Break a leg, President Cevallos. Just be sure to let them know that Kutztown’s new slogan – plastered on the university’s web site and on billboards through out the region – is “The best choice I ever made,” and show them the website and all the billboards up around the region. That will keep them focused on the shiny stuff.


I made good choice


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If you had to choose between being a Devil or a Knight, what would it be? Or, if you had to decide whether to play for a NCAA Division I or Division III, which would you pick? Well, if you choose to go to Fairleigh Dickinson University you don’t have to make those choices. As one of the few schools in the U.S. to field both Division I and Division III teams, you can be a Devil and a Knight. And that just might be the fate of Kutztown University’s president, Javier Cevallos.

According to an April 3, 2013 email sent to the FDU community by Patrick Zenner, the Chair of FDU’s Board of Trustees, Cevallos is one of two finalists to be their next President. Cevallos will visit FDU’s campuses on April 18th for day of meetings and open town hall meetings.


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On Monday I posted pics of the 15 trees being planted on the walkway between Lytle Hall and Beekey. Today, I am happy to report that I had grossly underestimated the number of trees being planted. Late Monday, students reported that tree planting was happening all across campus. On my way into campus yesterday, at least 30 more trees were being planted around the sports fields between Lytle and Beekey (pics below). 

I like to think of these trees as a kind of Memorial Garden for all the programs and jobs cut by KU’s administration. One tree for the Early Learning Center. Another tree for the Advising Center. More for academic programs in Theater, Nursing, and French. There’s one for the Men’s soccer team and another for the for the Director of the Women’s Center course release.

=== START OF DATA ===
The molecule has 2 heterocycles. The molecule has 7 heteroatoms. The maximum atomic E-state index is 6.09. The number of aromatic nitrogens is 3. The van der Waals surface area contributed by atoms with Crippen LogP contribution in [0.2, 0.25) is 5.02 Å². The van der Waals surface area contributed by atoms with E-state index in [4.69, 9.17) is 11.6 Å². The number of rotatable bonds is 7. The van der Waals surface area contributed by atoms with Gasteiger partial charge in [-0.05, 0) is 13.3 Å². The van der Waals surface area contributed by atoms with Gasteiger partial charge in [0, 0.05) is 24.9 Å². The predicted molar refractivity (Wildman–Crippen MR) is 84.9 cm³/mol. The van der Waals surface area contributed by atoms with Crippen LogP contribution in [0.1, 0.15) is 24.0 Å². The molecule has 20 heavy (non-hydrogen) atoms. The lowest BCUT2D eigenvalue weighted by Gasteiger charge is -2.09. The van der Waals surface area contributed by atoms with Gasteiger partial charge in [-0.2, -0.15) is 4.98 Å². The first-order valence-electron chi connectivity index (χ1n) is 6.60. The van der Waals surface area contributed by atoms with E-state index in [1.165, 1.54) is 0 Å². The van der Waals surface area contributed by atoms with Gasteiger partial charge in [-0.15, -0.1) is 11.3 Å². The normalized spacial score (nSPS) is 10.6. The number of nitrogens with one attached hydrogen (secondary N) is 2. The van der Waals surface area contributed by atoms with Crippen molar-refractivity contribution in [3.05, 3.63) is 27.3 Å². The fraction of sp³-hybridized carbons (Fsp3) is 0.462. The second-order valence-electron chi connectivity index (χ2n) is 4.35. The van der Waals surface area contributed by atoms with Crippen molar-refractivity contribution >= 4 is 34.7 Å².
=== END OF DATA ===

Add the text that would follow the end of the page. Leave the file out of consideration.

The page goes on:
In his April 1 “Update” (no, not an April fool’s joke), President Cevallos painted a grim budget picture and once again urged faculty to “make that extra effort” and to help “sell” Kutztown University. Then he wrote the following:

Construction is ongoing on campus as we continue to make Kutztown University THE most attractive campus in the State System and the region for current and prospective students …


…  The location and the beauty of our campus continue to be cited as primary reasons students “Choose KU.”  Capital improvements are, and will continue to be, crucial to our recruitment efforts.

So, as you walk past the newly planted Swamp White Oaks – the Budget Cut Memorial Gardens – remember that every effort is being made to invest in what makes KU a choice for students. Not the reputation of our academic programs. Not the effort faculty make to maintain one-on-one relationships with students. Not the quality education students receive. No. The KU administration will invest where it REALLY matters: cosmetics. 

It’s a new day folks. Let’s embrace that new day with a little cosmetic revision of an old piece of advice that many of you probably got from parents and teachers when you were growing up. Here’s to the new KU: 




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Swamp White Oak Trees. 15 of them to be precise. 

I arrived on campus this morning to find workers from the Reading, PA based Spayd’s Landscaping planting fifteen good-sized trees along the sidewalk between Lytle Hall and Beekey Education Building. I asked two of the workers what kinds of trees they were and they told me “Swamp White Oak” trees. 

Given that KU’s administration just announced that the university is facing a $8.2 million budget shortfall, I can only assume that these trees are helping – somehow – reduce that shortfall. Maybe the company is paying KU to plant these trees? Maybe KU will open the campus to deer and squirrel hunting (since Swamp White Oaks attract these critters due to their plentiful acorns), or maybe KU will host a competitive leaf raking fund-raiser each fall (Swamp White Oaks are noted for being quite messy – but very long living if taken care of). Another example of President Cevallos and his administration working for YOU. 

Or, maybe these are memorial trees planted for the number of jobs that will be cut this year. At least we’ll have shade. I want to remember this day. I suggest you do to. Here’s to Swamp White Oak day!